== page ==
Additionally, elderly and healthcare costs are continuously increasing especially due to an international increase in comorbidity (two or more illnesses are present in the same person simultaneously) among those aged 65 and over, placing a heavy social and economic burden on future generations.

Average medical expenses for a person aged 85 and over amount to over AUD$79,200 per year (BDO); an alarming amount considering that this group is expected to exceed 25% by 2050 worldwide.

Furthermore, due to high educational requirements, the demand for health care professionals far outstrips the supply. What’s more is, many lower-skilled health care professionals were made redundant in the last years, due to unnecessarily high requirements.

Analysing national differences in their approach to aged care revealed extraordinary insights in BDO’s recent international study.

Even though all examined countries were faced with tremendous demographic challenges, the study found that not only differences in health care models and funding seemed to impact the health of the elderly, but lifestyle and habits too. In Norway, for example, people are healthier for a significantly longer period of time due to an outdoor lifestyle, a ‘culture of caring’, with families taking care of each other and the elderly taking an active and meaningful part in society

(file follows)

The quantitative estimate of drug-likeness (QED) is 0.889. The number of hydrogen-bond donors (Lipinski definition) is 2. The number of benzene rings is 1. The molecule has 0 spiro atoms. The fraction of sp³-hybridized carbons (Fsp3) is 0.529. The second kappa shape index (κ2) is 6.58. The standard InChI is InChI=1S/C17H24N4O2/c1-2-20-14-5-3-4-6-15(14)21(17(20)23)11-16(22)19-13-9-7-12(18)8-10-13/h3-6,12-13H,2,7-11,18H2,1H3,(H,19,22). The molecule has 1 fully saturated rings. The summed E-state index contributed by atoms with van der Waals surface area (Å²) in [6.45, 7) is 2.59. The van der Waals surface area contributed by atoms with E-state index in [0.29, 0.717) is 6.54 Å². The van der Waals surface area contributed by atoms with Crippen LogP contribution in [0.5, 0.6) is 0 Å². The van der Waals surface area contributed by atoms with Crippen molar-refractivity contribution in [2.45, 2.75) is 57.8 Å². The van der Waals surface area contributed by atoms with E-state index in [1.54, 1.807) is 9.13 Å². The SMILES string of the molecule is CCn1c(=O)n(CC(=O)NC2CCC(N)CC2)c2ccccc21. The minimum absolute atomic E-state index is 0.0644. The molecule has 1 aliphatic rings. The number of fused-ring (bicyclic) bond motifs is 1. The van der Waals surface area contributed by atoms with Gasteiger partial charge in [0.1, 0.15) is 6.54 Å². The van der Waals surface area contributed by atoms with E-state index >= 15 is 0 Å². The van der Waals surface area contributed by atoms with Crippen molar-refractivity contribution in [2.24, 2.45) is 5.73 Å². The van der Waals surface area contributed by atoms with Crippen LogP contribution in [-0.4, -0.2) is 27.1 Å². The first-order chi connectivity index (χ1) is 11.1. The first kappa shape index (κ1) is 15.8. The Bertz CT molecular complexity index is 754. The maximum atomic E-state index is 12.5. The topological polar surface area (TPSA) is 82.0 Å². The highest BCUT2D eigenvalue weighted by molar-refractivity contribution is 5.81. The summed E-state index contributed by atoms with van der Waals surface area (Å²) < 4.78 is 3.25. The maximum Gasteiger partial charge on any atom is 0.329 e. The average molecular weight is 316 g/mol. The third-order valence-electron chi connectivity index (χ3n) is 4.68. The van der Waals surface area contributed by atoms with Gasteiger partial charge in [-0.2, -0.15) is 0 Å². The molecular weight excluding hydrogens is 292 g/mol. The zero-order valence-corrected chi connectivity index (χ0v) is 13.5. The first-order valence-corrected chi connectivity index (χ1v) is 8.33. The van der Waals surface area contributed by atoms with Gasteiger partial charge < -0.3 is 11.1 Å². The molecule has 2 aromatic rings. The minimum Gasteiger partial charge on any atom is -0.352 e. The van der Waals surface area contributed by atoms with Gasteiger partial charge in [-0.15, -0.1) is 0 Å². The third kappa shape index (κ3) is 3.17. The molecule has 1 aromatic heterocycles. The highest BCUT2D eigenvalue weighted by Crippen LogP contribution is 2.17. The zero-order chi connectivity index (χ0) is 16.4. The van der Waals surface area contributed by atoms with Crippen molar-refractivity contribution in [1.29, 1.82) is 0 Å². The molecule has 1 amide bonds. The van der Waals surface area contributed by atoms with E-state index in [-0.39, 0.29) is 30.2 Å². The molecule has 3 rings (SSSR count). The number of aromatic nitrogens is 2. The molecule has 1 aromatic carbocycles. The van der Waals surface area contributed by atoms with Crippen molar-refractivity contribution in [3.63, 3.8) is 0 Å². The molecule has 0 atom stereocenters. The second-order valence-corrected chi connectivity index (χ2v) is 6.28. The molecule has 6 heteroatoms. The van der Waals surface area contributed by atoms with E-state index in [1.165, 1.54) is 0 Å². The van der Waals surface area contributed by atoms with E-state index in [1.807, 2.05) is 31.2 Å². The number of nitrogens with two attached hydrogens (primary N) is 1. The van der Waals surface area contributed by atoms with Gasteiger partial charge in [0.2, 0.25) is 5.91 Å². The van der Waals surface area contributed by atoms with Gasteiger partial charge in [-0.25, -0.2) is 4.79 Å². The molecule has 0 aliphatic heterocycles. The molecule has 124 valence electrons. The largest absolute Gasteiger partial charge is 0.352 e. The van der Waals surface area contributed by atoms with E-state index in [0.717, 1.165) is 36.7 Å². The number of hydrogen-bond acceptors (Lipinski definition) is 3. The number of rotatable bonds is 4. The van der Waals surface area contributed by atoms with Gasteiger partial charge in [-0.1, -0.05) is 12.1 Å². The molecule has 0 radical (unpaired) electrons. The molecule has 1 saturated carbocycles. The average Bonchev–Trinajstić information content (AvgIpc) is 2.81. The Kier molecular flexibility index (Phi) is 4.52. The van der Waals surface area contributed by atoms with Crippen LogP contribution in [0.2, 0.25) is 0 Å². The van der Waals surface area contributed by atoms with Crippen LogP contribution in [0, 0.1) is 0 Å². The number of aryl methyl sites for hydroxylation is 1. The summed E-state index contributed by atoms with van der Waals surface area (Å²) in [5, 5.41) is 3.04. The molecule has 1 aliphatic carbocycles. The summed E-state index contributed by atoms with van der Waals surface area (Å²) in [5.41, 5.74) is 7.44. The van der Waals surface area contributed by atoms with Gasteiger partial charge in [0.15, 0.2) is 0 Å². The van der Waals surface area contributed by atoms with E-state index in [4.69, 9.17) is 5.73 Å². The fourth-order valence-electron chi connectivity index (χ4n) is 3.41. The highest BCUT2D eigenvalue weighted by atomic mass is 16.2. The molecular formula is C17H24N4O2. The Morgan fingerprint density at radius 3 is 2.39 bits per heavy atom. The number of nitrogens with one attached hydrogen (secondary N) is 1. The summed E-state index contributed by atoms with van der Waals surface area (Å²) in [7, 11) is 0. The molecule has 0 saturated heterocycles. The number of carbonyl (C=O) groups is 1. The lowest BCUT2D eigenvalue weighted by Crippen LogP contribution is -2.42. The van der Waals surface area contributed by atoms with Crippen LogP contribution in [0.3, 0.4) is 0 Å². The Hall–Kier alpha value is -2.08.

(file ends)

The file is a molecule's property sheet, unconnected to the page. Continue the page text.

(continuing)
Furthermore, smokers made up only 4% of the population, whereas in Germany, where elderly (on average) only have 8 healthy years over 65, 20% of the population smoked.

A different approach to evaluating return on investment (ROI) in the Netherlands is showing positive results. The country seeks to shift their focus away from the disabilities of patients and further towards their abilities.

BDO concluded that current healthcare systems focus on curing the sick rather than preventing sickness and does not deal with the root of the problem.

To achieve a more affordable, more effective and sustainable aged care system we need to:

  1. focus on innovation, prevention and rehabilitation;
  2. target funding to boost innovation;
  3. lower educational barriers for health care professionals;
  4. develop technical innovations;
  5. encourage and support big-scale lifestyle changes;
  6. invest in methods, solutions and processes that ensure people age differently;
  7. seeking greater dialogue with the elderly to identify areas of improvement;